Girls can take steps to stamp out bullying
By AMANDA BLANKENSHIP
Published November 14, 2007
Okay, let me just tell it like it is. Girls around the world "bully" each other. Now, raise your hand if you've been talked about behind your back. Alright, now raise your hand if you've talked about someone behind their back. Look around you. All girls do it, but that doesn't mean that it's alright to take it too far. Adolescents, especially girls, may bully because of these reasons:
1) To be in control so they are not a target for another bully.
2) Jealousy, because they are threatened by you, or because they have little self-confidence.
3) Family of origin, learned behavior from family, or issues in the family.
Kaye Randall, a speaker for this sort of adolescent stuff, says: "Middle school is the toughest time for relational aggression."
Relational aggression is in fact the "fights" that girls have toward each other. Some forms of relational aggression are:
Exclusion, ignoring, spreading rumors, dirty looks, cyber-bullying, teasing, intimidation, eye rolling.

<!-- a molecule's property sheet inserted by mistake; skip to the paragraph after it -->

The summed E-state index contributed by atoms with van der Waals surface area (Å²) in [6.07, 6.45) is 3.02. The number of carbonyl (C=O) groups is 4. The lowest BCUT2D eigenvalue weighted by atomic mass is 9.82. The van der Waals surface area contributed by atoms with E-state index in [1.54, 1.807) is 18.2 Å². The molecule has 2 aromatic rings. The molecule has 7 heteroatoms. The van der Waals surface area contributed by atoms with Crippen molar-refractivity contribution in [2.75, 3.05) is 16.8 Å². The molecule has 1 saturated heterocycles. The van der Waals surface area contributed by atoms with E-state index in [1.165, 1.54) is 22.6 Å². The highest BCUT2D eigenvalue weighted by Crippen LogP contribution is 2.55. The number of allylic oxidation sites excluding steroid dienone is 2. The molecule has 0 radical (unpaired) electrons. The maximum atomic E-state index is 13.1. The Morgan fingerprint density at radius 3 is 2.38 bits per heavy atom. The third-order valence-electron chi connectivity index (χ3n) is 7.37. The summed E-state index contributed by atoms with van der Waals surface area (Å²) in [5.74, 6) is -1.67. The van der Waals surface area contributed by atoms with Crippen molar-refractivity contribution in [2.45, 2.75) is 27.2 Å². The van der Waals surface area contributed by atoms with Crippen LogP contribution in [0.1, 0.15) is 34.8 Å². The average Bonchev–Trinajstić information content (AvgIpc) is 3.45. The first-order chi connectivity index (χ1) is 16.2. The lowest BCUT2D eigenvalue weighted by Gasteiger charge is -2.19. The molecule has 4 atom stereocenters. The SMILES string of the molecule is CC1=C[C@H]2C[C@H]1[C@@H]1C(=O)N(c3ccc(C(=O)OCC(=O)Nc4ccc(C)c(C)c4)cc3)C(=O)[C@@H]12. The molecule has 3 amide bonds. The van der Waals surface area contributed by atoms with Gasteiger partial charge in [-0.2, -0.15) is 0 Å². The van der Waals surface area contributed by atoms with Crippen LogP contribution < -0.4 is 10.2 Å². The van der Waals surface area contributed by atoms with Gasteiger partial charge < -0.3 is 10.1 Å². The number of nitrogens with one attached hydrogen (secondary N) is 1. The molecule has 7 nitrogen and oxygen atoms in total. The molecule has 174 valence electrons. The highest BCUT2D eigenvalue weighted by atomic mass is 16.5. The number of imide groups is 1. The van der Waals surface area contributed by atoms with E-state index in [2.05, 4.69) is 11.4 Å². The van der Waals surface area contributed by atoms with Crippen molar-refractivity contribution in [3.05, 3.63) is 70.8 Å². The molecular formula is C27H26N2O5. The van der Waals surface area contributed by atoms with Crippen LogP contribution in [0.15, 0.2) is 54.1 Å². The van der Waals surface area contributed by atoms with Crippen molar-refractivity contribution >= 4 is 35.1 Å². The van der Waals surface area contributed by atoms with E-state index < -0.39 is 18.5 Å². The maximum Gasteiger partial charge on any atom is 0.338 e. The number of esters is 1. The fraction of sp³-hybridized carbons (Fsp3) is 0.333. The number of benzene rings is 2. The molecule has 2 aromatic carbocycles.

"Girls that continuously hurt you are not your friends," Randall said.
Be careful what you say: You can't put toothpaste back in the tube. This means that once you say something, you can't ever take it back.
Girls, take a stand.
Know your own personal strength.
Do not jump on the bandwagon, even if you think a certain group is "on top."
Refuse to be an audience for the bully.
Walk away and go get help.
Don't laugh while someone is being picked on.
Do not participate in gossip.
Do not participate in online hostilities.
Do not go along with abuse.
Just remember, speak your truth, respect yourself and others, and be confident!
Amanda Blankenship is a sixth-grade student at Day Spring Academy. Her column runs in the school's "Tidal Wave."
Bullying Resources on the Web
Center for Safe and Responsible Internet Use
Stop Bullying Now
National Education Association Bullying Awareness Campaign